On his way to Jerusalem, Jesus comes to the oasis town of Jericho, a thriving city known for its year-round fruits and vegetables. He has about another 20 miles to go, a full day’s walk. Zacchaeus lives in this crossroads town near what is now Israel’s eastern border, a few miles from the Jordan River. He’s in charge of collecting taxes throughout the region, including trolls for produce and other goods shuttled in or out of the city.
Two maxims underlie the Bible’s principles of financial responsibility; the earth and its resources belong to God (Lev 25:23; Job 41:11; Pss 24:1; 89:11; Hag 2:8), and they have been entrusted to people to use wisely (Gen 1:29-30; 9:1-4). The overall message of the Bible regarding finances is one of personal thrift combined with generosity toward others. The Bible places a high value on saving money to provide for oneself and others in times of need (Gen 41:1-57; Prov 6:6-8; 21:20; Eccles 11:2; Luke 12:16-21; 1 Cor 16:2). Because God blessed those
Because most people in the ancient world constantly lived on the edge of starvation, obesity was neither an option nor, for most, something to be avoided. Only the rich could afford the luxury of being fat, and for this reason fatness became a mark of status and wealth.
Not in itself Wealth can be the source of great blessing when used properly. But money is indeed the world’s preeminent symbol of success and, as such, a constant threat to the soul’s primary loyalty. As evidence of this, we no longer question these “givens” about modern life.
Jacob entered the world grasping-literally. The secondborn of twin boys, Jacob started his life journey by grasping his brother Esau’s heel. The symbolism is difficult to ignore. Jacob wanted what was his-and then some.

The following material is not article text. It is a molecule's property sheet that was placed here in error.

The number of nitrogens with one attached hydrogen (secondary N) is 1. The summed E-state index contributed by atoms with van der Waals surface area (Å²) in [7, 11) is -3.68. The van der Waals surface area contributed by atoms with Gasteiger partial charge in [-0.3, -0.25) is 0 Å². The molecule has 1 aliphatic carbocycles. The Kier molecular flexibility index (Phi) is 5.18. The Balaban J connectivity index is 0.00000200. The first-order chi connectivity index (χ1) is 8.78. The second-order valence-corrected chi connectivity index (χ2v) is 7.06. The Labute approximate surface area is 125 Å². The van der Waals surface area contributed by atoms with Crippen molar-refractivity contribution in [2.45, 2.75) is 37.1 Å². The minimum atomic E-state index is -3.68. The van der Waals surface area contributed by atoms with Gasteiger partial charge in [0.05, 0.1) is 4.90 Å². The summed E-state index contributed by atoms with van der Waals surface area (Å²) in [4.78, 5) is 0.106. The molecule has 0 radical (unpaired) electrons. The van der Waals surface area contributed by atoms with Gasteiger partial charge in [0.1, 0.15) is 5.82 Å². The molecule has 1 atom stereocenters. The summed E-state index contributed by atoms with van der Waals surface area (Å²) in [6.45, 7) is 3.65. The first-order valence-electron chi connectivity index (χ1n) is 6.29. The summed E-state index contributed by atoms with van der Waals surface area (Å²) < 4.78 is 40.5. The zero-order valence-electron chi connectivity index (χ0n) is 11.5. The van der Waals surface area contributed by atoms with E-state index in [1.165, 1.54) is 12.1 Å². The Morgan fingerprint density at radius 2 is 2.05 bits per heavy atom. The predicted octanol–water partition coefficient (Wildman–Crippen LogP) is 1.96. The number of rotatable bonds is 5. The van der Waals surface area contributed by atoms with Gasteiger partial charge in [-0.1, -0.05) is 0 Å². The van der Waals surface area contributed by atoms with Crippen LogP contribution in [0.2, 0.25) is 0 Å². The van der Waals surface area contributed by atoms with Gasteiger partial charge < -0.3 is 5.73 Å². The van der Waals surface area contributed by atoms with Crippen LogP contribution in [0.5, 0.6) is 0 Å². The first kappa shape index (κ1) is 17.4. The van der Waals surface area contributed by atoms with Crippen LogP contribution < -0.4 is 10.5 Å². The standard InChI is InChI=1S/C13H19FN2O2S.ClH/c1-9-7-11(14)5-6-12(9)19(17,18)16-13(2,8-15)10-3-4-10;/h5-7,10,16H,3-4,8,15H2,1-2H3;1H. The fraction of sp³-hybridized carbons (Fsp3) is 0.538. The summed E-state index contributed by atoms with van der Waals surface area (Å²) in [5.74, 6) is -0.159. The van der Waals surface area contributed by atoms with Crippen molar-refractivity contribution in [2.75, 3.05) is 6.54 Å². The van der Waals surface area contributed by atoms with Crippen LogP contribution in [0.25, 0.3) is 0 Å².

If everything good in your life were suddenly taken away, what would you do? That question lies at the heart of Job’s story in the Old Testament book bearing his name.
Job was a righteous man-someone so above reproach that God held him up to Satan as a model servant. Satan was unimpressed. “Of course Job is faithful to you,” he countered. “He has wealth, family, and excellent health. Take away those things and let’s see how faithful he is.”
From an early age we are taught to respect the belongings of others even if our size and strength make it possible to take them by force. In order to understand the actions of the people of the ancient Near East, we need to make a major adjustment in this thinking. Within the cultural construct of this world, the expectation was that those who were victorious in battle had the right to seize the personal property of those defeated and even enslave the owners of that property. This practice of plundering is mentioned repeatedly in the literature of the ancient world peatedly in the literature of the ancient world and illustrated in the art of the empires that rose to power during the Old Testament era.
Cattle were primarily a measure or symbol of wealth in biblical times. They were both familiar and significant, good characteristics for symbolic use. Among his livestock, the wealthy Job had a thousand oxen (Job 1:3). Cattle not only provided meat, milk, leather, and other by-products, they were the main animal workforce in ancient agricultural societies. Oxen (castrated bulls) pulled plows as well as wagons. Continue reading SIGNS AND SYMBOLS OF THE BIBLE (BULL/CALF)→
Old Testament rules of holiness had a vital either/or quality about them, unlike more tolerant religious rules of the present day. These older rules paint a portrait of a holy and just God, one whose will cannot be dismissed and whose word cannot be ignored. On one occasion that illustrates the stringency of these rules, a bystander tried to save the ark of the covenant from a fall, but in so doing violated the rule of holiness and lost his life (2 Samuel 6:6-7). Continue reading WHY WOULD PEOPLE DIE IF THEY GOT TOO CLOSE TO GOD?→